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Jeremy C. T. Fairbank

T he purpose of this short article is to update readers on the current status of the Oswestry Disability Index (ODI). The ODI was first published 33 years ago. 3 It has been extraordinarily successful. Many questionnaires are developed; some are published, and most are forgotten. The journey of the ODI has coincided with my professional career, and this has been important in its development and the protection of its integrity. It took 4 years to develop the ODI before publication, and my coauthors and I did our best, according to the knowledge and

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Mladen Djurasovic, Steven D. Glassman, John R. Dimar II, Charles H. Crawford III, Kelly R. Bratcher and Leah Y. Carreon

: Minimum clinically important difference in lumbar spine surgery patients: a choice of methods using the Oswestry Disability Index, Medical Outcomes Study questionnaire Short Form 36, and pain scales . Spine J 8 : 968 – 974 , 2008 4 Fairbank JCT , Pynsent PB : The Oswestry Disability Index . Spine (Phila Pa 1976) 25 : 2940 – 2952 , 2000 5 Glassman S , Gornet MF , Branch C , Polly D Jr , Peloza J , Schwender JD , : MOS short form 36 and Oswestry Disability Index outcomes in lumbar fusion: a multicenter experience . Spine J 6 : 21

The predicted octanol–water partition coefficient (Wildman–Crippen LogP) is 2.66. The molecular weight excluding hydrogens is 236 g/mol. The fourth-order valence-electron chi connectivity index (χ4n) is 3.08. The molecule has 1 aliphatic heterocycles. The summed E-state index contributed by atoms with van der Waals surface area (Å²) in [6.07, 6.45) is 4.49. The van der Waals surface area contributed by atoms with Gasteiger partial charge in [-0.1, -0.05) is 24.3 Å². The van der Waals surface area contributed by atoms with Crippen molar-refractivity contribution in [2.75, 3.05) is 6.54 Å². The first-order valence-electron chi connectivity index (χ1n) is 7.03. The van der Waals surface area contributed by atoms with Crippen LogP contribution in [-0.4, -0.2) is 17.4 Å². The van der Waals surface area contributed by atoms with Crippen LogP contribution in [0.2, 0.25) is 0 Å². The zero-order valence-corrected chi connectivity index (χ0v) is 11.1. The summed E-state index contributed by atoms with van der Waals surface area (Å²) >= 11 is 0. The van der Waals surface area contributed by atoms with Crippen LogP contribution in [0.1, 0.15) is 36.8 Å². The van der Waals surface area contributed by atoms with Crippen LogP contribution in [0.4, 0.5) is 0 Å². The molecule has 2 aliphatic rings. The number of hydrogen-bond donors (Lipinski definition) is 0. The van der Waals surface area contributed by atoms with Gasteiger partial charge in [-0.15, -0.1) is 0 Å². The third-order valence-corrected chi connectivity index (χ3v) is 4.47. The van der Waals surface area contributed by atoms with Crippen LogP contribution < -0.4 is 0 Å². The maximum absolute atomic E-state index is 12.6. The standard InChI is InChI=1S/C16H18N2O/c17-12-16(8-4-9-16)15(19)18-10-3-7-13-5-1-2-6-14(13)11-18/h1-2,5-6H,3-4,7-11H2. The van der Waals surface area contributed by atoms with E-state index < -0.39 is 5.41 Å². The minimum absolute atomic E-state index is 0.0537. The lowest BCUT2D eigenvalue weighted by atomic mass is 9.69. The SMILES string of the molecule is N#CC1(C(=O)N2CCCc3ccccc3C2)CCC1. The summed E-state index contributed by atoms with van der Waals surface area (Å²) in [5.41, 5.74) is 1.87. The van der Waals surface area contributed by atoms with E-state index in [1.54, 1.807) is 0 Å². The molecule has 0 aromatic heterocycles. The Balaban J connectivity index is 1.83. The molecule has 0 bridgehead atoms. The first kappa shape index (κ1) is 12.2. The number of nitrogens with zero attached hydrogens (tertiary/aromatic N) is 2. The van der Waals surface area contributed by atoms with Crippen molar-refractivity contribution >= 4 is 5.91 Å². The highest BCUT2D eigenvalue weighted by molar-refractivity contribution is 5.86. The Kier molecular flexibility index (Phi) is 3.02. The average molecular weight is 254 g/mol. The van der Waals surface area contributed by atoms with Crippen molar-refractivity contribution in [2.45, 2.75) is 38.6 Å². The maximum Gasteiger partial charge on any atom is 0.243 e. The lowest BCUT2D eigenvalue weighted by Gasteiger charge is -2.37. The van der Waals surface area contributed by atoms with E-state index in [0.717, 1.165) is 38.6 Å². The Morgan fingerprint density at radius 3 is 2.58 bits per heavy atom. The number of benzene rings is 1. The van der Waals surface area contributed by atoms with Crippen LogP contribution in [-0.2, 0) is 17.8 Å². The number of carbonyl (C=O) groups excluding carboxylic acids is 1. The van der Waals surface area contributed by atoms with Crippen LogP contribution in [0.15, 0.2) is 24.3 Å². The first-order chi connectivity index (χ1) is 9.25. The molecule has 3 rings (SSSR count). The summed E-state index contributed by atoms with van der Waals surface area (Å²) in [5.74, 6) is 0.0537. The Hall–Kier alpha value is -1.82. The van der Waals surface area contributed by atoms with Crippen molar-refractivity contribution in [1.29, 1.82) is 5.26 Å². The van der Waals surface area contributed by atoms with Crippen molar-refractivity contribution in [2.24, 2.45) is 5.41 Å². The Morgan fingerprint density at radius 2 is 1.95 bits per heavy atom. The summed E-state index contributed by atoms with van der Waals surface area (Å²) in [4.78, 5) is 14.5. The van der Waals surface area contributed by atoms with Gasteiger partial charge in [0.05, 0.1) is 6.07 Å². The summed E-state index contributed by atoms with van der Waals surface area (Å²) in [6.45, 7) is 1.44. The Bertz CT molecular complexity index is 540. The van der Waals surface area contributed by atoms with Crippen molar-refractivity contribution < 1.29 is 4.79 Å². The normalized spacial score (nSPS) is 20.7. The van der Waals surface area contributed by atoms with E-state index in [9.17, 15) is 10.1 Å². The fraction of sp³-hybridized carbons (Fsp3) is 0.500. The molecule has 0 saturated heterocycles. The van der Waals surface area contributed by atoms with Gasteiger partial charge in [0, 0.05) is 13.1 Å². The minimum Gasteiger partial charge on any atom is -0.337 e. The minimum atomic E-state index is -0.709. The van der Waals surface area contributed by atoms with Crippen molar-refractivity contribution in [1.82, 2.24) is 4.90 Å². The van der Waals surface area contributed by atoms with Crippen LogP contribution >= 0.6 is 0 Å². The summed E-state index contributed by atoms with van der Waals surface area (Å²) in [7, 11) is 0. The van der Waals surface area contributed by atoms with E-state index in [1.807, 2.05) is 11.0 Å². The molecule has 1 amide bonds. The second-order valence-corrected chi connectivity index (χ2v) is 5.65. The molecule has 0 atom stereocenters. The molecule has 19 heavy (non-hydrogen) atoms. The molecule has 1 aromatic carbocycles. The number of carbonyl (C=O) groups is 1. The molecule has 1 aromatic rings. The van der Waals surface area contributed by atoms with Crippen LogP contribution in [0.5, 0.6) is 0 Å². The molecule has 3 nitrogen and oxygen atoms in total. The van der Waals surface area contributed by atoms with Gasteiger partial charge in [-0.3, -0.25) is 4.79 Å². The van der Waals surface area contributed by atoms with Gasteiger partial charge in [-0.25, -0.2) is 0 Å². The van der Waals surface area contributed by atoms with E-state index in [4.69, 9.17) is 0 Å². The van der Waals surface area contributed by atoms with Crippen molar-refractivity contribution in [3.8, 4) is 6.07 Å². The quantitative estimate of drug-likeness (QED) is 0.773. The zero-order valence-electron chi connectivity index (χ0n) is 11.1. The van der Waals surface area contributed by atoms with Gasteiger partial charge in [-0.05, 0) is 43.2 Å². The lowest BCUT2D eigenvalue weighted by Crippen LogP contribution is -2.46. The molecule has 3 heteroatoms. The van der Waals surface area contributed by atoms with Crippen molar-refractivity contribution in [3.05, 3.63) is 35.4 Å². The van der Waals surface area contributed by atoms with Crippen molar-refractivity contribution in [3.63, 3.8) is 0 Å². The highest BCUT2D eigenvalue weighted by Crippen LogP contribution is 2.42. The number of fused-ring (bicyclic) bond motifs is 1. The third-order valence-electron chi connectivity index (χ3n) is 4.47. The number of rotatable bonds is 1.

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Harel Deutsch

. Spine 34 : 1066 – 1077 , 2009 4 Copay AG , Glassman SD , Subach BR , Berven S , Schuler TC , Carreon LY : Minimum clinically important difference in lumbar spine surgery patients: a choice of methods using the Oswestry Disability Index, Medical Outcomes Study questionnaire Short Form 36, and pain scales . Spine J 8 : 968 – 974 , 2008 5 Geisler FH , Guyer RD , Blumenthal SL , McAfee PC , Cappuccino A , Bitan F , : Patient selection for lumbar arthroplasty and arthrodesis: the effect of revision surgery in a controlled